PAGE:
This becomes obvious when we observe the results of elections and referendums held all across Europe. Hungary, Poland, Austria, Italy, as well as the Brexit, which saw the British Parliament reject any compromises with the EU, all prove the fundamental shift in European politics. Europeans want to live in their homeland nation states, together with their own people. To think that the election outcomes of the past few years in various European countries somehow resulted from the mysterious populist efforts of uncertain origin to affect European societies, would be not only wrong, but also dangerous.

This, however, does not seem to apply in the case of Lithuania. Our president made an off-hand remark during New Year’s Eve, warning us of the pernicious “populism” prevalent across Europe. Our very own Speaker of the Seimas cautioned us about a “wave of aggressive nationalism” during the national liberation commemoration event on the Freedom Defenders’ Day. Our news media, especially the editors of the foreign news section on the national broadcasting channel, regularly provide us with a measured dose of bias regarding recurrent rampaging of “radicals”.

However, this is becoming increasingly hard, seeing as how the societies of not only the supposedly authoritarian-leaning post-Soviet countries like Hungary or Poland, but also Western states such as Austria, Italy and the United Kingdom, are assuredly turning towards a national renaissance of their statehood, the reason for which is a deepening distrust of the current direction EU is progressing in.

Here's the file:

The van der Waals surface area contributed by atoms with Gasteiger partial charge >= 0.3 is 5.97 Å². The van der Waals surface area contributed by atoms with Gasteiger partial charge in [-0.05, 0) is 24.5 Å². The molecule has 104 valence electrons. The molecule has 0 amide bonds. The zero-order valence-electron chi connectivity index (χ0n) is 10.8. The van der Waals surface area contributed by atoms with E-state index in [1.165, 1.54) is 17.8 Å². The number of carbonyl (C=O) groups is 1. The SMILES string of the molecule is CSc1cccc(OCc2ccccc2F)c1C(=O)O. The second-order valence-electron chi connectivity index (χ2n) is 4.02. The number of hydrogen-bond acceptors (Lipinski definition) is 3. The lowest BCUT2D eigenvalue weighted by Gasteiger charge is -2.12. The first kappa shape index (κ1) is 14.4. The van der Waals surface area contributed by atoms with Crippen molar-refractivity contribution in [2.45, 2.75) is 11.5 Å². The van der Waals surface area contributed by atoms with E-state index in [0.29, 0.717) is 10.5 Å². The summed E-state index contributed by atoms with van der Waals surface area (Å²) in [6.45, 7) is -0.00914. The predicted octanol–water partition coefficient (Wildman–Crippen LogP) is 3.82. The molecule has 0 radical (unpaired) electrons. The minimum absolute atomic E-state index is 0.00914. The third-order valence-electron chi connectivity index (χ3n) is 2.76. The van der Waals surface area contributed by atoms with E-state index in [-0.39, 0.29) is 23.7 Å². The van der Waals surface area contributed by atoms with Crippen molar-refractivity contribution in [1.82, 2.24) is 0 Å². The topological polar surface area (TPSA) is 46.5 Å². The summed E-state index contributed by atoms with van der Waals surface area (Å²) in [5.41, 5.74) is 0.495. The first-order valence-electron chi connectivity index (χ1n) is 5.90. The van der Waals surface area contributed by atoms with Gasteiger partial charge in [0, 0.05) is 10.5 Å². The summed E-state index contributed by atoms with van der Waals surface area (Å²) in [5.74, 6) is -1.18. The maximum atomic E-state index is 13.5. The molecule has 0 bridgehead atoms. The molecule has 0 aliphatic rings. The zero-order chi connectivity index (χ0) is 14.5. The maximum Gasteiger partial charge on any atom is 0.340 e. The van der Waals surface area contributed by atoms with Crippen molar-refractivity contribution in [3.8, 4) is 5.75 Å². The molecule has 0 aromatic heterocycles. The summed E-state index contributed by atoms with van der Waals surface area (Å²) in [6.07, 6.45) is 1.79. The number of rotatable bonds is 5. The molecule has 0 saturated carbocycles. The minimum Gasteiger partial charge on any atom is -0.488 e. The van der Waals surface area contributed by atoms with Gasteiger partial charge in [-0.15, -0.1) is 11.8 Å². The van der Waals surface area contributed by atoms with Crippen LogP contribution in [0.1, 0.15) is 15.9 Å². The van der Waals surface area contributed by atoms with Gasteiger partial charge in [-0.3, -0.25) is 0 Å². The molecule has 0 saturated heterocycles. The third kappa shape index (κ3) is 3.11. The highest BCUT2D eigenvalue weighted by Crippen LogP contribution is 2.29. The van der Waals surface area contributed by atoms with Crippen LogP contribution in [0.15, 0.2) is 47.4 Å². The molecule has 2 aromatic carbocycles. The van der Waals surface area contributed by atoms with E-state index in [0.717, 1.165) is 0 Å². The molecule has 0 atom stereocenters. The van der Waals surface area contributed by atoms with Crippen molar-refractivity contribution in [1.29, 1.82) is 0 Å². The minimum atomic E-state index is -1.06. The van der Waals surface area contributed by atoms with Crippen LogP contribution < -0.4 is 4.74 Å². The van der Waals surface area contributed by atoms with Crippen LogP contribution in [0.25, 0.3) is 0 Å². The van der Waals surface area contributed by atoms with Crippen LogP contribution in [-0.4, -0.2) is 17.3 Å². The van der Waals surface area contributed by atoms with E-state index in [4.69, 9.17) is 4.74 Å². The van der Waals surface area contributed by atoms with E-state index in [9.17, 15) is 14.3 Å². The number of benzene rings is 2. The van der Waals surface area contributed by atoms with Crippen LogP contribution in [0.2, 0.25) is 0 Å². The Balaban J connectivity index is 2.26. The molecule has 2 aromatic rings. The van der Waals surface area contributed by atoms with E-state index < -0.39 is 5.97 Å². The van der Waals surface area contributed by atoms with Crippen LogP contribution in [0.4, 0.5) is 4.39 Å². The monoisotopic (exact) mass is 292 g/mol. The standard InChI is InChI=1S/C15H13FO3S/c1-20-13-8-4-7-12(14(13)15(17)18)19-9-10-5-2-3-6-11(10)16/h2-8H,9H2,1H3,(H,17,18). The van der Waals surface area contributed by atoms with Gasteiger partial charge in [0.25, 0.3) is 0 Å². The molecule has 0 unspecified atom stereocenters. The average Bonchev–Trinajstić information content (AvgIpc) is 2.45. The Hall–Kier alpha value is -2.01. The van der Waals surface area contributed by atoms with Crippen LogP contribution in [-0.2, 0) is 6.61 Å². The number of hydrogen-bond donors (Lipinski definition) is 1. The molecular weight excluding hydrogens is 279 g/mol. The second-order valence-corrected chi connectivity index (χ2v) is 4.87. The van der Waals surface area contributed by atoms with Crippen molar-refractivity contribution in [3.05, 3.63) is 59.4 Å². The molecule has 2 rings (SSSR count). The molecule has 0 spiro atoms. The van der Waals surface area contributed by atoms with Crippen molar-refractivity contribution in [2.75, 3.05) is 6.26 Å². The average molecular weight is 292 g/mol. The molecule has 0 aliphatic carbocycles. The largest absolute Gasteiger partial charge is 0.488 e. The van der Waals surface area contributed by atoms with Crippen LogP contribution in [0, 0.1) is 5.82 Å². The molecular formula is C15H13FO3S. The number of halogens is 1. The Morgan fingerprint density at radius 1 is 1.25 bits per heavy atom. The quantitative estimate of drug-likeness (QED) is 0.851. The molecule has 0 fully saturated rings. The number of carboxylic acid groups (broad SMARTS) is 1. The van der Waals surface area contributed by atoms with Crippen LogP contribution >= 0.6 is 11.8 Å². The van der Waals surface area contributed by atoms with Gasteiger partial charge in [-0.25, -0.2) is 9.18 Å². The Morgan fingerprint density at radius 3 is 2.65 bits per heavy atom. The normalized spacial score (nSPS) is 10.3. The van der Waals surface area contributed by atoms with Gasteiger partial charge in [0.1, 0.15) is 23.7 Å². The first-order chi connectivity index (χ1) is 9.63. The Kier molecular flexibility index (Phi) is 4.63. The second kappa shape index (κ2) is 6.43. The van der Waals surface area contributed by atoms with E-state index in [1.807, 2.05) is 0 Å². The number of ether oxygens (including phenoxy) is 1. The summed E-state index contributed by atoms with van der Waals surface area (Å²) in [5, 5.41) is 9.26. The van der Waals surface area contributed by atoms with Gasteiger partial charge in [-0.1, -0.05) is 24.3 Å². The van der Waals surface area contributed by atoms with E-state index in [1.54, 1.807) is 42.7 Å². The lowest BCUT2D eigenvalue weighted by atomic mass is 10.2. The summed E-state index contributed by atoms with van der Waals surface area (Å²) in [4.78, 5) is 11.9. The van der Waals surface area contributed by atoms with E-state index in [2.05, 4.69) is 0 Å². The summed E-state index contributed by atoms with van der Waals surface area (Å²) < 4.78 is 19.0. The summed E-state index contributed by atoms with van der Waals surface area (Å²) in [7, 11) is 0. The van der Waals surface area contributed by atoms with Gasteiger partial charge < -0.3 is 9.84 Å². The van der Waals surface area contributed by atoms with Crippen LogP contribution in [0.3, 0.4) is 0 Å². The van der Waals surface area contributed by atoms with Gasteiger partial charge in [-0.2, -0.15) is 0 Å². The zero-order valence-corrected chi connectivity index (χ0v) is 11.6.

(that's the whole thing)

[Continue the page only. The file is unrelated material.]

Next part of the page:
Meanwhile, the academia of the Vilnius University’s Institute of International Relations and Political Science (IIRPS), servicing our political elite, is often at odds with reality itself. According to them, the United Kingdom’s withdrawal from the EU is hardly a big deal, and supposedly marks the beginning of a new and bright stage of our deepening integration. In their lectures, they tell their students that the rise in prices that followed Lithuania’s adoption of the euro is nothing but Russian propaganda. Any attempts by European states to reclaim their sovereignty are also explained as signs of Russian interference.

However, these very same political analysts are oblivious to the fundamental fact that by dismissing Great Britain in this manner, we are losing not only the strongest opponent of EU’s federalisation, but also the one Western country that was the most consistent in resisting Russian interests in Europe.

It is quite perplexing that our political elite, popular news media and political scientists remain silent about the fact that German and French leaders, who are the most enthusiastic supporters of a federal Europe, not only consider Russia their most important partner, but also believe that peace cannot be attained without signing agreements with the country, and view their energy union with the eastern neighbour as an innocent endeavour of commerce.